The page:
A community transport scheme could have some of its funding withdrawn if plans by South Hams District Council (SHDC) go ahead.

Newton Abbot Community Transport has been helping local residents get out and about since 1991 and also provides a ‘ring-and-ride’ service in Totnes, Dartmouth and the surrounding areas.

But as part of three-yearly review of “key partnerships funding,” SHDC’s executive may decide not to give any more cash to the service. 

Ahead of a meeting next week, Tory councillor for Darmouth and East Dart, Jonathan Hawkins, lead member for communities said: “When the executive meet on Thursday 13 October I will be proposing that we do not continue to fund Newton Abbot Community transport based on the application they submitted, but that we continue to work with them to understand how their service helps the residents of South Hams.

“This will help us understand if they can demonstrate a need for continued funding.

“We carry out these regular reviews to help us decide if the funding is being spent in the best interests of the residents of South Hams or if it could be spent better elsewhere.

“On this occasion, I feel that we need more information to decide if Newton Abbot Community Transport should continue to be funded.”

Every three years SHDC reviews the money it gives to key local partners, known as key partnerships funding.  This is to the cash is being spent wisely and according to the terms of their agreement.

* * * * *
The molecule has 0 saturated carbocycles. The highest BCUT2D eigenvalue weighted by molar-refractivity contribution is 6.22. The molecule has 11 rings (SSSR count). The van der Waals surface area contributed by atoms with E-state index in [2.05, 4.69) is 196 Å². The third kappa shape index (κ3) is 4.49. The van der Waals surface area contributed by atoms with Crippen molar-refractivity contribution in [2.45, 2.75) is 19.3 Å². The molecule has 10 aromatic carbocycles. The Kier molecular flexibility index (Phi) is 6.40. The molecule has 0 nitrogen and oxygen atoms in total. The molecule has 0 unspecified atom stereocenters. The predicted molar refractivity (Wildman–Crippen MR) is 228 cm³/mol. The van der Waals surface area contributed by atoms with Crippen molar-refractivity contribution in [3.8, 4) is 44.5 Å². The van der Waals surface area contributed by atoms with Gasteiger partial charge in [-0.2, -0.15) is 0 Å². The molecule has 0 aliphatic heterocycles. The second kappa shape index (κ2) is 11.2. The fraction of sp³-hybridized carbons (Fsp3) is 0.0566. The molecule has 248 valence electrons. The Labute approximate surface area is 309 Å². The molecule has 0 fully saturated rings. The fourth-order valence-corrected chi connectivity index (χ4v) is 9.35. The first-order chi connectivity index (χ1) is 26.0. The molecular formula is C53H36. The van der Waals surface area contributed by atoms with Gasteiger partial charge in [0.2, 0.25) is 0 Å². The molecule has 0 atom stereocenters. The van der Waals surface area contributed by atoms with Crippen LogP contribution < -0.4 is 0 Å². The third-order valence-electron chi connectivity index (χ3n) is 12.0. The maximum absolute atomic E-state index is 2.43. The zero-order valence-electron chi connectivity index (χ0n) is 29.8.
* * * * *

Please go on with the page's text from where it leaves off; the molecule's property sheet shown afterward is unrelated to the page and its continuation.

But Green Party councillor for Dartington and Staverton, Jacqi Hodgson, suggested now was not the time to consider defunding public transport initiatives.

“Community transport underpins the gaps between the main transport providers and operates at a very local level and is usually very tuned in to the individual needs in the area,” she said.

“It’s uniquely placed to be really supportive to people that sometimes can’t access any other form of public transport.

“So community transport is to be supported, not to have funding withdrawn, especially at this really critical time when other services are all being withdrawn.

“Otherwise, it just means we’re going to see more cars on the road, which is completely opposite to what we’re trying to do in terms of reducing car use if we’re going to make any headway with our addressing climate change.”

However, the council will put forward plans to boost funding for some projects including pledging more money for South Hams Citizens Advice which has been in greater demand as a result of the cost of living crisis.

Cllr Hawkins added: “South Hams District Council values its partnerships greatly, the work that many of these organisations do provides a truly important service to the public that the district council simply could not.

“From heritage and culture to transport and advice, personally I would like to offer some of these organisations a lot more, but we have a finite pot of money and we need to spend it wisely.

“I would like to give my special thanks to Citizens Advice for the essential work they do for so many people and their families.

“I would like to thank in particular the volunteers who help support these groups, their time and knowledge is an essential part of this partnership.  There will be an even greater need for their services this winter as people struggle to heat their homes and put food on the table.”

SHDC executive meeting will take place next Thursday, October 13.